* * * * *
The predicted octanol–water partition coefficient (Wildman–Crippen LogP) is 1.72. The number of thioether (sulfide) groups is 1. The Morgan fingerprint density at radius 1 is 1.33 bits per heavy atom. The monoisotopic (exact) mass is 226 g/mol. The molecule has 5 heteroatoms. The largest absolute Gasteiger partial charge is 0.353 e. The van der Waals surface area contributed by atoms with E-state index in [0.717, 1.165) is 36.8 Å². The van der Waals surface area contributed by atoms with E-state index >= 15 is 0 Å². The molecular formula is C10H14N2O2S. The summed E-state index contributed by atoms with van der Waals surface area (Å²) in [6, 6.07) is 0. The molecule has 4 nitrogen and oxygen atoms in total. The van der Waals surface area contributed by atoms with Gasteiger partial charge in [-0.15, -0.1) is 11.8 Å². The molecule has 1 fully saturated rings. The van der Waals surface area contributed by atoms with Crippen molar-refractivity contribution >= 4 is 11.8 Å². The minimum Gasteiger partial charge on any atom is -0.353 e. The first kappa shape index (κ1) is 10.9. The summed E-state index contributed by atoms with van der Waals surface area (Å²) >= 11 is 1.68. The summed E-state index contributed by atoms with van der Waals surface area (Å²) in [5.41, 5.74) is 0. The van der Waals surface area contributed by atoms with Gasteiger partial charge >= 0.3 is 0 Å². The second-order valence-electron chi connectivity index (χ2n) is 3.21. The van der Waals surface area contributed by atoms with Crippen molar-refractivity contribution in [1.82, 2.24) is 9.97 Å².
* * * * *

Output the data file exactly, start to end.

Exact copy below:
The predicted octanol–water partition coefficient (Wildman–Crippen LogP) is 1.72. The number of thioether (sulfide) groups is 1. The Morgan fingerprint density at radius 1 is 1.33 bits per heavy atom. The monoisotopic (exact) mass is 226 g/mol. The molecule has 5 heteroatoms. The largest absolute Gasteiger partial charge is 0.353 e. The van der Waals surface area contributed by atoms with E-state index in [0.717, 1.165) is 36.8 Å². The van der Waals surface area contributed by atoms with E-state index >= 15 is 0 Å². The molecular formula is C10H14N2O2S. The summed E-state index contributed by atoms with van der Waals surface area (Å²) in [6, 6.07) is 0. The molecule has 4 nitrogen and oxygen atoms in total. The van der Waals surface area contributed by atoms with Gasteiger partial charge in [-0.15, -0.1) is 11.8 Å². The molecule has 1 fully saturated rings. The van der Waals surface area contributed by atoms with Crippen molar-refractivity contribution >= 4 is 11.8 Å². The minimum Gasteiger partial charge on any atom is -0.353 e. The first kappa shape index (κ1) is 10.9. The summed E-state index contributed by atoms with van der Waals surface area (Å²) >= 11 is 1.68. The summed E-state index contributed by atoms with van der Waals surface area (Å²) in [5.41, 5.74) is 0. The van der Waals surface area contributed by atoms with Gasteiger partial charge >= 0.3 is 0 Å². The second-order valence-electron chi connectivity index (χ2n) is 3.21. The van der Waals surface area contributed by atoms with Crippen molar-refractivity contribution in [1.82, 2.24) is 9.97 Å².